So, here’s the good news. Big Oil is increasingly looking at large-scale renewable energy plants as a valid alternative to coal and gas plants – not surprising given the plunging cost of wind and solar technology in the last few years.
Shell is the latest to commit to building large-scale renewables, confirming late last week a promise that it made nearly a year ago that it was looking to invest in wind and solar plants, a shift it hopes will help underpin the demand for gas.
Together, Big Oil hopes, they can kill the coal industry by marrying wind, solar and gas, and they are talking up the climate imperative to help them do so.
But “green gas plants”? This ranks up there with “clean coal” as fossil fuel propaganda, but it is exactly the way that the Murdoch media chose to describe Shell’s promise to combine solar and gas in Oman, Brunei and Australia, trumpeting the headline “Shell to invest in green gas plants” to lead its business section.
Let’s get a few things in perspective. It’s great that Big Oil is increasingly looking at wind and solar for new investments. Dong Energy has already shifted in a big way to wind and will dump coal altogether in a few years. France’s Total is the major shareholder in SunPower.
Shell and the other Big Oil players hope that the world uses more gas and sees the big push towards renewable energy as a major opportunity to create demand for their huge gas reserves: hence their concerted attack on coal as a dirty and unnecessary power source.
But is Shell really going to build new gas plants to partner solar facilities? Hardly. Australia does not have a shortage of gas plants: Most of them sit unused for large chunks of the time, sidelined by cheaper coal or the growth in renewables, and by soaring gas prices.
And its biggest competition will not come from more renewables, which it sees as a potential partner, but from battery storage, particularly as gas prices continue to remain high.
Storage costs are coming down fast, and batteries are much more responsive than gas and can provide more added value – to the grid, in avoiding network investment as well as responding to variations in demand and supply and peak demand events.
And if Shell’s commitment to big solar in Australia sounded just a little vague, there is a reason why,
As the Financial Times points out in its reporting of the press conference late last week, Shell intends to invest less than $1 billion a year in renewables across the globe – just a fraction of its annual capital expenditure of nearly $US30 billion.
And this would include wind farms – already it is contracted to build a large wind farm off the Dutch coast and has been shortlisted for a similar US project in waters off North Carolina.
In other words, its commitment to “green gas” in Australia will be minuscule, and likely less significant than the many new players entering the Australian markets to build facilities that go by their real name: solar plants.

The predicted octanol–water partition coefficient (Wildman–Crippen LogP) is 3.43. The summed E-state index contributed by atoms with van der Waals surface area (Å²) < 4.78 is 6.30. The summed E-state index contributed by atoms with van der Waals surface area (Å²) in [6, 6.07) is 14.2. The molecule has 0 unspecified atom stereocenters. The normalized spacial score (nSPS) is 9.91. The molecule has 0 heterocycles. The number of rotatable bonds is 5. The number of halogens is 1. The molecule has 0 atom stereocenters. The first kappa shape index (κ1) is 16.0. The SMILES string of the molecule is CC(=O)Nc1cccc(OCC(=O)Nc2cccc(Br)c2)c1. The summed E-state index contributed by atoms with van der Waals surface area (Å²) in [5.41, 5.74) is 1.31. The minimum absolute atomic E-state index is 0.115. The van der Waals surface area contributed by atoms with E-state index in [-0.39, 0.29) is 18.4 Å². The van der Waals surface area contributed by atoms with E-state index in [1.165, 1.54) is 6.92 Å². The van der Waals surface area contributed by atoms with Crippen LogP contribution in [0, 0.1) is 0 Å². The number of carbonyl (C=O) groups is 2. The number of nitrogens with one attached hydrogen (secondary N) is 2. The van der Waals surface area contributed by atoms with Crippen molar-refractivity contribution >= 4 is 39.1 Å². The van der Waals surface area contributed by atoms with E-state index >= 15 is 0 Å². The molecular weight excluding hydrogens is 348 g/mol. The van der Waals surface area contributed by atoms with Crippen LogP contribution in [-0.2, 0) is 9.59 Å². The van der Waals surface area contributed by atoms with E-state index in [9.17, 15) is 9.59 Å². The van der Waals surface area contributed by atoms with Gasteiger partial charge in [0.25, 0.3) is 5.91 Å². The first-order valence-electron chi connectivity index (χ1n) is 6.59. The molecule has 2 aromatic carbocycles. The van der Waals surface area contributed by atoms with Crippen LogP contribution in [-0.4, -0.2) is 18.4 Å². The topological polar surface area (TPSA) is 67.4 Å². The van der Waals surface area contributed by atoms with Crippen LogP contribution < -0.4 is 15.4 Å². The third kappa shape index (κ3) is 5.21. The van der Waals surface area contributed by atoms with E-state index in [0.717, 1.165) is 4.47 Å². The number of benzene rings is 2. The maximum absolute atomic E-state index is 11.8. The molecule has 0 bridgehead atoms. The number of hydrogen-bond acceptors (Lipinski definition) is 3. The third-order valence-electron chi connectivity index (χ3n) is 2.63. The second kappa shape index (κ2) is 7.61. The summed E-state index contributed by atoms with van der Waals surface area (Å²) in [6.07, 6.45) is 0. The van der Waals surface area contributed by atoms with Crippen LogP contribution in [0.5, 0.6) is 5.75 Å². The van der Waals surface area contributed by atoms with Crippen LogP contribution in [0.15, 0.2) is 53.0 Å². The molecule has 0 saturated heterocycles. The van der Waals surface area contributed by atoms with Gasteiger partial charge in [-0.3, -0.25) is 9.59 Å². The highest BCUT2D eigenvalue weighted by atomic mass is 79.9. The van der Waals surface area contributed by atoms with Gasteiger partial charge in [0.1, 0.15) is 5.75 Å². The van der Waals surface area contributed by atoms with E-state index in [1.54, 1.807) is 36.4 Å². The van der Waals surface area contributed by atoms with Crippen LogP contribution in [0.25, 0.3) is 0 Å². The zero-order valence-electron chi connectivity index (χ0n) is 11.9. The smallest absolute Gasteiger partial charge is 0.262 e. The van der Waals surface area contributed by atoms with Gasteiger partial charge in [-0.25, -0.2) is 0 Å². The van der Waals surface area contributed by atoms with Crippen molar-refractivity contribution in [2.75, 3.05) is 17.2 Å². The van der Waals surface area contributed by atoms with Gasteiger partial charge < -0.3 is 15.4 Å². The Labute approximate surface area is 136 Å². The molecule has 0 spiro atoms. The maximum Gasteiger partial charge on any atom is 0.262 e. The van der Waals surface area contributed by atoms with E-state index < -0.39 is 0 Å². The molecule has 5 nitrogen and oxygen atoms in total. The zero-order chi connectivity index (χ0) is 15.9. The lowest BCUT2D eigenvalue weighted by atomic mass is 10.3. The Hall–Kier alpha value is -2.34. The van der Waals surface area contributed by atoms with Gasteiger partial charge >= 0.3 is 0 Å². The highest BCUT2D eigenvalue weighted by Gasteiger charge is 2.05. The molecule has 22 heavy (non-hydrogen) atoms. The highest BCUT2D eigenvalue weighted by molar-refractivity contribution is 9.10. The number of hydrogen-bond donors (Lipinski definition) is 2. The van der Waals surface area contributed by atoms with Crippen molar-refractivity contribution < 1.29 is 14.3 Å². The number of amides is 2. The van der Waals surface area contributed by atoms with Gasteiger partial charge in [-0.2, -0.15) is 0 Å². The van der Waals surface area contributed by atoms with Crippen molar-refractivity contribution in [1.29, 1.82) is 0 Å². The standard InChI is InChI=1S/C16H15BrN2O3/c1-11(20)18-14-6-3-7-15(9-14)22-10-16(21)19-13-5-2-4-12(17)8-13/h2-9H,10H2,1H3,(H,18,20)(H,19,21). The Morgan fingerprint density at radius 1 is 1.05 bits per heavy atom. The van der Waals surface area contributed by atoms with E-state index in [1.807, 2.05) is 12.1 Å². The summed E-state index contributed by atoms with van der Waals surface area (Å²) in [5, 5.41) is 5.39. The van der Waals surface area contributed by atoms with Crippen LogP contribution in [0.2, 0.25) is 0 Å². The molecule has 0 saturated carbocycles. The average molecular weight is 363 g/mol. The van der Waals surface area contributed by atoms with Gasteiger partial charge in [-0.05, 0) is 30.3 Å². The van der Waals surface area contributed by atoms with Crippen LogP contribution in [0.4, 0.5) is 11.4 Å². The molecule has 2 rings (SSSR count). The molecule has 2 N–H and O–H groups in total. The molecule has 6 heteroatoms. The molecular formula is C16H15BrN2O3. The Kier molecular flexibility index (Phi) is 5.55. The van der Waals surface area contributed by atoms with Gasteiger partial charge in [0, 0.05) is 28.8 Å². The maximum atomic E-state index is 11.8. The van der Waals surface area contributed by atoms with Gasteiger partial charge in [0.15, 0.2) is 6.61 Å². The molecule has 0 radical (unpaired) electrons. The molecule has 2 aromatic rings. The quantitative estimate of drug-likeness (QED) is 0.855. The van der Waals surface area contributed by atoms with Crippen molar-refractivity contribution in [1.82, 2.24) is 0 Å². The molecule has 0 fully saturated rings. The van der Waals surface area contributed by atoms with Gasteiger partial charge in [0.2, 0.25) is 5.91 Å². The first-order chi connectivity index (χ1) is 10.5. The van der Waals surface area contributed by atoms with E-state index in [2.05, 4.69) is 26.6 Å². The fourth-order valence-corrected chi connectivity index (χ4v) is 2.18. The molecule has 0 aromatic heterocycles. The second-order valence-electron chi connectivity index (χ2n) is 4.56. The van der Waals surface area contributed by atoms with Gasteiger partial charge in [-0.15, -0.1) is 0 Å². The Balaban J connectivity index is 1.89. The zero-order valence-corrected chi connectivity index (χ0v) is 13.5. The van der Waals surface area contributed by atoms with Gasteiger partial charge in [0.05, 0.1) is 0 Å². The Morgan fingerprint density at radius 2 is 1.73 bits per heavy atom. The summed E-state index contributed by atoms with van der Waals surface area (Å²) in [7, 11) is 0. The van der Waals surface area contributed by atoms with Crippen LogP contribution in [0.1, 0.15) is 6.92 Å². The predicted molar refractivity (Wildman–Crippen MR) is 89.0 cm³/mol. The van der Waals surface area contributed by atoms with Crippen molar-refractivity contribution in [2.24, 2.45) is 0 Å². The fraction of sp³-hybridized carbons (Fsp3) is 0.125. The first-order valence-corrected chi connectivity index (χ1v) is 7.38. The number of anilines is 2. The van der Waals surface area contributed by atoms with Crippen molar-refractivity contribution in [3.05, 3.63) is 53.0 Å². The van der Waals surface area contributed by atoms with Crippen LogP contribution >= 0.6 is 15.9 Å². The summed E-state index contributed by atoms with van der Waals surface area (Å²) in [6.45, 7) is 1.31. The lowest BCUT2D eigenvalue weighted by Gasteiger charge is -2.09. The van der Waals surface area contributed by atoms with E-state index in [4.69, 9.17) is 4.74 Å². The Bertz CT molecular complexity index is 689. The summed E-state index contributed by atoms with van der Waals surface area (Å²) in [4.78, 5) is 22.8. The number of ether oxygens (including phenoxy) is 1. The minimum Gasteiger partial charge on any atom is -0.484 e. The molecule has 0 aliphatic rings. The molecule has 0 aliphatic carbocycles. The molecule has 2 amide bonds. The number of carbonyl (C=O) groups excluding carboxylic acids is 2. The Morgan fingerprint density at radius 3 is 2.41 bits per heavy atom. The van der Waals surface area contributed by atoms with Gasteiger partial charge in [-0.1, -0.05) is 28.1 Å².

Petroleum product supplier Shell Oil Company and the National Empowerment Fund (NEF), under the auspices of the Department of Trade and Industry, on Thursday entered into a cooperative agreement to assist black South Africans wanting to own and operate service stations. Through this initiative, Shell was aiming to ensure that 40% of its service stations were black-owned by 2017. “The energy sector was the first to adopt a transformation charter and it is in line with that trend that Shell’s ground-breaking target of 40% black-owned service stations is coming to life,” said NEF CEO Philisiwe Mthethwa. Shell South Africa chairperson Bonang Mohale noted that Shell’s aim was to to select high-quality brand ambassadors who would receive the necessary training by qualified Shell Retail trainers.
Once the selection and training process was complete, Shell would facilitate a retail site handover, which involved essential mentoring and support in the initial phases of the business operation. “We want to ensure that we do not only comply to the rules and regulations governing the industry, but we also attain leadership status in the transformation area,” he noted. Mthethwa added that, within the NEF’s franchise portfolio of R709-million, service stations ranked as the most successful. The review of the Liquid Fuels Charter – a regulation that provided a framework for empowering black South Africans in the petroleum industry, revealed that one of the major barriers to entry for black entrants in operating and owning service stations was a lack of access to capital. To address this challenge, the Shell and NEF partnership would result in the provision of funding to black retailers with a majority share of no less than 51%. To date, the NEF has invested R300-million in the acquisition of 63 petroleum service stations that were owned and managed by black entrepreneurs countrywide, with these stations supporting 1 920 jobs. The NEF’s total funded portfolio exceeded R7.1-billion, while strategic industrial projects were valued at over R27-billion.